Discussion of Documentation and Risk Management
Issues at Initial Visit
Error #1: Incompletely documented progress note.
Discussion: The patient presented with a severe new- onset headache, which should be concerning for subarachnoid hemorrhage. Brain CT has a sensitivity of 91% in patients without focal neurologic symptoms; lumbar puncture is mandatory if the CT is negative.

The progress note documents discussion and refusal of LP, but not that the patient was apprised of the risks of missed subarachnoid hemorrhage and a rebleed rate of about 30%, with likely permanent neurologic impairment. No one wants to have a needle inserted into their back, but when faced with a poor outcome and possible admission to an extended-care facility and loss of independence, most will choose short-term discomfort to avoid serious long-term consequences.

Patients have every right to refuse the LP, but when the implications of missed diagnosis are so extreme, risks need to be documented and patients should be asked to repeat back those risks to ensure understanding.
Teaching point: The patient can only give informed refusal of a given procedure when the risks and benefits are discussed and understood completely. When patients do not accept your advice, document specifics of the discussion, including risks of missed diagnosis
Error #2: One set of cardiac markers without an EKG. Discussion: One would assume acute coronary syndrome (ACS) was considered, as a troponin was ordered. This does seem a bizarre evaluation with this presentation. If this diagnosis were being considered, an EKG and (at the least) a review of symptoms (ROS) including chest pain would be needed. The troponin excludes acute myocardial infarction (AMI) ranging from six hours previous to one week previous, but does not exclude a more recent AMI or angina (which would not cause a change in troponin). Her symptoms started three hours prior to presentation, so we would not expect the first troponin to be elevated even with AMI.

Teaching point: One set of cardiac enzymes drawn three hours after onset of symptoms without an EKG does not rule out ACS or AMI.
Error #3: Conflicting documentation and inappropriate discharge diagnosis.
Discussion: One of the patient’s discharge diagnoses was gastroenteritis. There was mention of vomiting in the HPI, but no diarrhea; ROS says no vomiting and also has no mention of diarrhea.

The documented symptom complex and exam findings should support the diagnosis. Discrepancy between doctor and nurse documentation can be the death knell of a legal defense; discrepancy within a physician’s documentation causes the observer to question the accuracy of the entire chart. If there is diagnostic uncertainty, bet- ter to not guess at a diagnosis.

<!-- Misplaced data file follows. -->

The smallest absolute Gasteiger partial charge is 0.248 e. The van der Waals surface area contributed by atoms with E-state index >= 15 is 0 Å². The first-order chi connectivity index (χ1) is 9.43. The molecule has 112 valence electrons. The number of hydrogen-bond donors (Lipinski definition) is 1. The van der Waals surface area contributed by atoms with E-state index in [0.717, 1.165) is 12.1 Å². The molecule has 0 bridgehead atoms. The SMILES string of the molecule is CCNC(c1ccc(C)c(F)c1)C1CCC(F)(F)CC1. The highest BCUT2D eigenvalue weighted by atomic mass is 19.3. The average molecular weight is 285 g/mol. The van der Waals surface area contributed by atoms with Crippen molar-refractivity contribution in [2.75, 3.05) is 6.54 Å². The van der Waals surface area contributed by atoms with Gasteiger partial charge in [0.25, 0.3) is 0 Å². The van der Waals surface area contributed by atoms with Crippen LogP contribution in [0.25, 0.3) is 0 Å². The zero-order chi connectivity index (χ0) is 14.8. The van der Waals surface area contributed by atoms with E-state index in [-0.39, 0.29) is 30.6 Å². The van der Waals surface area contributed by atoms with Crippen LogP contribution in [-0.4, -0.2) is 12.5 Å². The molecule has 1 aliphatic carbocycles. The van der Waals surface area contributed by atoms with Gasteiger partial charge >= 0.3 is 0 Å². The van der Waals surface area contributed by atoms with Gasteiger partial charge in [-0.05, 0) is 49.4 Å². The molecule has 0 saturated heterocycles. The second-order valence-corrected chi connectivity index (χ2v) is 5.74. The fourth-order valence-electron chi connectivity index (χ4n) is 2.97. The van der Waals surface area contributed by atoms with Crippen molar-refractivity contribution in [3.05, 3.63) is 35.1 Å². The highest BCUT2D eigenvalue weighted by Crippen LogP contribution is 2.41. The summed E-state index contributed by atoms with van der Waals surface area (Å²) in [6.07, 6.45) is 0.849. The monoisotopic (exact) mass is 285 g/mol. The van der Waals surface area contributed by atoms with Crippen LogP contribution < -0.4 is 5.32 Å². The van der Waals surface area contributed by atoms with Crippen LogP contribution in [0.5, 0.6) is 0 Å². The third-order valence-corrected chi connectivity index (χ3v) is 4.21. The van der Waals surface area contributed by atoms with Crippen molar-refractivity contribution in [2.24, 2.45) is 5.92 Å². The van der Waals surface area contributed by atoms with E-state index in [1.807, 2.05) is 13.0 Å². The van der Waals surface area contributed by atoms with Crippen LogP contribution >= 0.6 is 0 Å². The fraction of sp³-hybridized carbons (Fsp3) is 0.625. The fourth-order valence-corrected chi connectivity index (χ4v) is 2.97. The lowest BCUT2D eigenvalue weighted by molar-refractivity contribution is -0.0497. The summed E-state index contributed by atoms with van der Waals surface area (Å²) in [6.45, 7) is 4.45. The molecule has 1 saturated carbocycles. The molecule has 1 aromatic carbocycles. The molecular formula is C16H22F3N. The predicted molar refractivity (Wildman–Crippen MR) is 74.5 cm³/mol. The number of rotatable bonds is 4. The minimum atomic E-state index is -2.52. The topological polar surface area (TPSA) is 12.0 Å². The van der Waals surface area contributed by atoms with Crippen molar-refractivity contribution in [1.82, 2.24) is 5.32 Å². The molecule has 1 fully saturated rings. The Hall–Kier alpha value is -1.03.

Additionally, this chart leaves a strange feeling that something is being left out. Why was so much done on a routine headache patient (e.g., blood work with less than three hours of vomiting, cardiac enzymes)? Was there something else about the patient not noted in the record?

Teaching point: Gastroenteritis is a garbage diagnosis probably seen on more malpractice charts than any other. If there is no diarrhea, the patient does not have gastroenteritis. If there is uncertainty, this should be dis- cussed with the patient and reflected in the chart.
Error #4: Ineffective medication prescription.
Discussion: If you want to treat pain use effective pain medications such as hydrocodone (Vicodin) or oxycodone (Percocet). Medications such as propox- yphene (Darvocet) or acetaminophen plus codeine (Tylenol #3) are no more effective against pain than plain acetaminophen, but they are more effective at causing vomiting, sedation, and falls.

Teaching point: If you want to treat pain, then use effective  medications.
Error #5: Inadequate  follow-up instructions.
Discussion: Aftercare instructions need to be time- and action-specific. The patient presented with an undiffer- entiated and incompletely worked up high-risk complaint. The patient was told to see her primary care physician if not improved in three to four days; the natural histo- ry of a sentinel bleed from subarachnoid hemorrhage is improvement followed by sudden catastrophe with rup- ture of the aneurysm. If this was the physician’s chief con- cern, how would the follow-up ensure the diagnosis was not missed? It is also reasonable to tell the patient to re- turn immediately for any new or worsening symptoms.

Teaching point: Patients need to know exactly when to return and why to return.

  • 18:34: ED return (3 days later) with complaint of left arm numbness and weakness
  • 21:21: is seen with history confirming intermittent HA and neck pains for 4 days. Initial set of vital signs are normal. Neuro exam documents left upper and lower extremity weakness
  • Brain CT repeated at 21:27 is again normal
  • 22:40: Progress note documents administration of pain meds for right neck pain radiating to occiput
  • 23:08: Lumbar puncture done with WBC = 0 and RBC =1
  • 23:23: Nurse notes sudden change of condition; pt. incontinent of urine and right eye is deviated to the right. cannot move body in coordinated fashion.
  • Doctor orders neck CT
  • 01:35: Only minimal use of left side, mental status gross- ly decreased with ability  to follow simple commands only